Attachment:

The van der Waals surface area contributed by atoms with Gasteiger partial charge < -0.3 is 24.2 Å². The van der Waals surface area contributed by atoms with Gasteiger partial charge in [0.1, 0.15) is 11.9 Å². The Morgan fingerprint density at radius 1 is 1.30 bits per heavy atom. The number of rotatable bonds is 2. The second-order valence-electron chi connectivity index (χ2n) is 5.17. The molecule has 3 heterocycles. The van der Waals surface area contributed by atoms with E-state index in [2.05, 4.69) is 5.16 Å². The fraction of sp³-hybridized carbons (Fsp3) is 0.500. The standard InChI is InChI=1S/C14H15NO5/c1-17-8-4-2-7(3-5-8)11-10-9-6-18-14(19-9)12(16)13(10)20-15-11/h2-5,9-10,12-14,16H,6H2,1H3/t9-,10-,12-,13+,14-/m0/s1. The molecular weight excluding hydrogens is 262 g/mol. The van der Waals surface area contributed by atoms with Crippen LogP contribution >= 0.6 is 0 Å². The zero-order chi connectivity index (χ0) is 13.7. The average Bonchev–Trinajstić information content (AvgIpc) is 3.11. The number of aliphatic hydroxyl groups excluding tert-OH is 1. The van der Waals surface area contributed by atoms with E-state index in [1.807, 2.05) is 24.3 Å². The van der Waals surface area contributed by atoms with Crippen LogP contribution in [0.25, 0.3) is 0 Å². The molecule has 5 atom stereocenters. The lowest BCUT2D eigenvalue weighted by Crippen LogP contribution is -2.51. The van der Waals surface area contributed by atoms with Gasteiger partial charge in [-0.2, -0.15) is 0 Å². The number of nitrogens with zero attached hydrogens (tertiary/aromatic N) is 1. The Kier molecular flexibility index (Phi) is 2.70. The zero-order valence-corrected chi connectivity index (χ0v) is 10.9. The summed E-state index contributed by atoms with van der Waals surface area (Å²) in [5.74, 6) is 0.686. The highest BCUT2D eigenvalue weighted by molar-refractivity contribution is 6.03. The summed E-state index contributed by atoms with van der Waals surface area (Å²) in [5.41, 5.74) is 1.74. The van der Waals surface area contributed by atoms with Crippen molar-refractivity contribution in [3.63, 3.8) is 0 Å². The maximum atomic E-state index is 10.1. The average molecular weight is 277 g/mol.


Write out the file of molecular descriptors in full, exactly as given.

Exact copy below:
The van der Waals surface area contributed by atoms with Gasteiger partial charge < -0.3 is 24.2 Å². The van der Waals surface area contributed by atoms with Gasteiger partial charge in [0.1, 0.15) is 11.9 Å². The Morgan fingerprint density at radius 1 is 1.30 bits per heavy atom. The number of rotatable bonds is 2. The second-order valence-electron chi connectivity index (χ2n) is 5.17. The molecule has 3 heterocycles. The van der Waals surface area contributed by atoms with E-state index in [2.05, 4.69) is 5.16 Å². The fraction of sp³-hybridized carbons (Fsp3) is 0.500. The standard InChI is InChI=1S/C14H15NO5/c1-17-8-4-2-7(3-5-8)11-10-9-6-18-14(19-9)12(16)13(10)20-15-11/h2-5,9-10,12-14,16H,6H2,1H3/t9-,10-,12-,13+,14-/m0/s1. The molecular weight excluding hydrogens is 262 g/mol. The van der Waals surface area contributed by atoms with Crippen LogP contribution >= 0.6 is 0 Å². The zero-order chi connectivity index (χ0) is 13.7. The average Bonchev–Trinajstić information content (AvgIpc) is 3.11. The number of aliphatic hydroxyl groups excluding tert-OH is 1. The van der Waals surface area contributed by atoms with E-state index in [1.807, 2.05) is 24.3 Å². The van der Waals surface area contributed by atoms with Crippen LogP contribution in [0.25, 0.3) is 0 Å². The molecule has 5 atom stereocenters. The lowest BCUT2D eigenvalue weighted by Crippen LogP contribution is -2.51. The van der Waals surface area contributed by atoms with Gasteiger partial charge in [-0.2, -0.15) is 0 Å². The number of nitrogens with zero attached hydrogens (tertiary/aromatic N) is 1. The Kier molecular flexibility index (Phi) is 2.70. The zero-order valence-corrected chi connectivity index (χ0v) is 10.9. The summed E-state index contributed by atoms with van der Waals surface area (Å²) in [5.74, 6) is 0.686. The highest BCUT2D eigenvalue weighted by molar-refractivity contribution is 6.03. The summed E-state index contributed by atoms with van der Waals surface area (Å²) in [5.41, 5.74) is 1.74. The van der Waals surface area contributed by atoms with Crippen molar-refractivity contribution in [3.63, 3.8) is 0 Å². The maximum atomic E-state index is 10.1. The average molecular weight is 277 g/mol.